Whenever we write about an exploitable flaw in Windows, the Apple and Linux crowds love to kick Microsoft in the shins. Microsoft users are now getting into the game as Macs become a bigger target. We should knock it off, because in the final analysis it's ALL vulnerable.
I'm thinking about this stuff because of comments I recently got in a post about smartphone flaws. In it, Marc Maiffret, co-founder of eEye and now -- through acquisition -- CTO of BeyondTrust, ran attendees of ISSA-LA's Security Summit IV through the modern-day risks of mobile phone use. He noted how Linux is running beneath the shiny apps and interfaces of just about every smart phone and how, therefore, every vulnerability found in Linux has direct implications for the "computers in our pockets."
"Whenever you hear about a Linux flaw, you have to think about how your phone is affected," he said, adding that this is especially important as our phones increasingly become our method of payment and proof of identity.
One reader defended Linux: "Would you happen to be saying that a Linux-based OS is finally reaching the point where WIndows has been at for decades? A monoculture that is easily infected by a single virus? Well, I doubt that will happen; OEMs customize and update each phone slightly different and with having Linux filesystem permissions, it's more secure by default. If there are going to be problems, they will happen first with the user."
Another reader wrote: "And if you hear of a Windows flaw, what do you do? Put a bullet in your own head? What am I saying? No one runs Windows Phones. For an Apple flaw, you dish out even more money and are told that this is a feature and you should like it. Then pay some more. When Symark acquired the Windows-based business of BeyondTrust a few years ago, I noticed they did no Linux work. Its nice that they either got in the game or they didn't get in the game but still get quoted on it."
I'm used to seeing comments like this when the story deals with a bunch of Windows or Mac flaws. With the latter, Apple fans tend to get very defensive, noting how their machines have never been attacked the way Windows machines have. I've given Mac users a good-natured ribbing along the way.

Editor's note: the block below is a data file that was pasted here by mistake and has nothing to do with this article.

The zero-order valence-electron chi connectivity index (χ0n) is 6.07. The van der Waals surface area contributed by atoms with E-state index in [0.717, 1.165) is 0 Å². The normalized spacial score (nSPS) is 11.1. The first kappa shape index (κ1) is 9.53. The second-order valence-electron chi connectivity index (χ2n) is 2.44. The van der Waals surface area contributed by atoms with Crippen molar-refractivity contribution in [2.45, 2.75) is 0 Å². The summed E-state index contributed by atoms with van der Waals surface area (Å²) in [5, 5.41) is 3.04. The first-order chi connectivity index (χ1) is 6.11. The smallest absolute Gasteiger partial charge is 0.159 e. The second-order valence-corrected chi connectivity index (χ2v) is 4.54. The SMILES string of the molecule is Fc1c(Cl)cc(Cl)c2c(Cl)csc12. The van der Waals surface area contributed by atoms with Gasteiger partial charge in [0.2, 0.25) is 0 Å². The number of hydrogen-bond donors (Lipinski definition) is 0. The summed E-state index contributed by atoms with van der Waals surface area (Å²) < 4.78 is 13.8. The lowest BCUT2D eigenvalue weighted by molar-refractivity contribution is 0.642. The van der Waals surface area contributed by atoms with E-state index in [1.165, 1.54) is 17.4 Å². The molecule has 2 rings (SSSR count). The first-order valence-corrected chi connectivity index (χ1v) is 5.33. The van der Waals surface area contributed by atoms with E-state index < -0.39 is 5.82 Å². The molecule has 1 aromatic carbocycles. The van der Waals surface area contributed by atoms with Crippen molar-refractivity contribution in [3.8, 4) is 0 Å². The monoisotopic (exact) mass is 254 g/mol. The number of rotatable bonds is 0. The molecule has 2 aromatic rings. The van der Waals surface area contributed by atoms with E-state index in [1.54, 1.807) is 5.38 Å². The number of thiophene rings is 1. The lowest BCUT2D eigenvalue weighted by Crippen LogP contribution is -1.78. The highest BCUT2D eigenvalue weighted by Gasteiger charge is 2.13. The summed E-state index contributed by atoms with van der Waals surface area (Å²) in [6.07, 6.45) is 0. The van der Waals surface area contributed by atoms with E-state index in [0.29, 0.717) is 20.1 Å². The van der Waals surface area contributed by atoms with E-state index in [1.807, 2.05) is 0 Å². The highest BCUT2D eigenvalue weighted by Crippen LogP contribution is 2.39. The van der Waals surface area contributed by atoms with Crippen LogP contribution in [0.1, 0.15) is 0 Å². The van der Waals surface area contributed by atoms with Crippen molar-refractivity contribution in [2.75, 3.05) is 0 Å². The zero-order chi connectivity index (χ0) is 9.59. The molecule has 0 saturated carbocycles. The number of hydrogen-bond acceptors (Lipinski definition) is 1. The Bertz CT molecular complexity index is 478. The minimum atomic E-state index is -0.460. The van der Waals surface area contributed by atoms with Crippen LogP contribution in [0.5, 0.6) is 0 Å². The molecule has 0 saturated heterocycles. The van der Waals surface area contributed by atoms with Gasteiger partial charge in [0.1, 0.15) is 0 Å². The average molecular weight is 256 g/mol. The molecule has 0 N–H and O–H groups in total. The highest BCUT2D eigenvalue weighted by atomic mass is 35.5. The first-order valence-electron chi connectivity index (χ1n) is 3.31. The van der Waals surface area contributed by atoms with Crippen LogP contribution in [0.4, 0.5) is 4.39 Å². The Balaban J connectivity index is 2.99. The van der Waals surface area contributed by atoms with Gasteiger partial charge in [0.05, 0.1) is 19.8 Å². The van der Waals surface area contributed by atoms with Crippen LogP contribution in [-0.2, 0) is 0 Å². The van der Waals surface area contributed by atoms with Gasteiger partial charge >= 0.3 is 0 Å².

The Linux issues are more surprising to me. It's not that we haven't seen Linux-based security risks along the way. We've seen plenty. But this was the first I can recall hearing about Linux flaws as a threat to all smartphones.
Linux fans have been pretty protective over the years. I remember a former colleague writing an article about the Linux crowd called "Hell hath no fury like Linux scorned." I loved that title, partly because I've heard so much "dump Windows, switch to Linux" talk from the security community.
Now we have a very respected security researcher fingering Linux as one of the biggest problems with smartphone security.
I'll be perfectly honest with you: Heated debates over which OS-email suite-browser is more damaged is fun for us journalists. It's like watching a sporting event. But it sometimes takes us a little too far from the truth, which is that there is no "more secure" anymore. Everything is threatened by vulnerabilities and exploits now.
It's no longer about finding an OS or browser that will shield you from all harm. It's about determining how much risk is acceptable to your business, which security tools will help you exist in that equilibrium and how you will respond publicly and behind closed doors when you are eventually attacked.
And you will eventually be attacked -- whether your enterprise runs on Windows, Mac OS X, Linux or some new alien technology.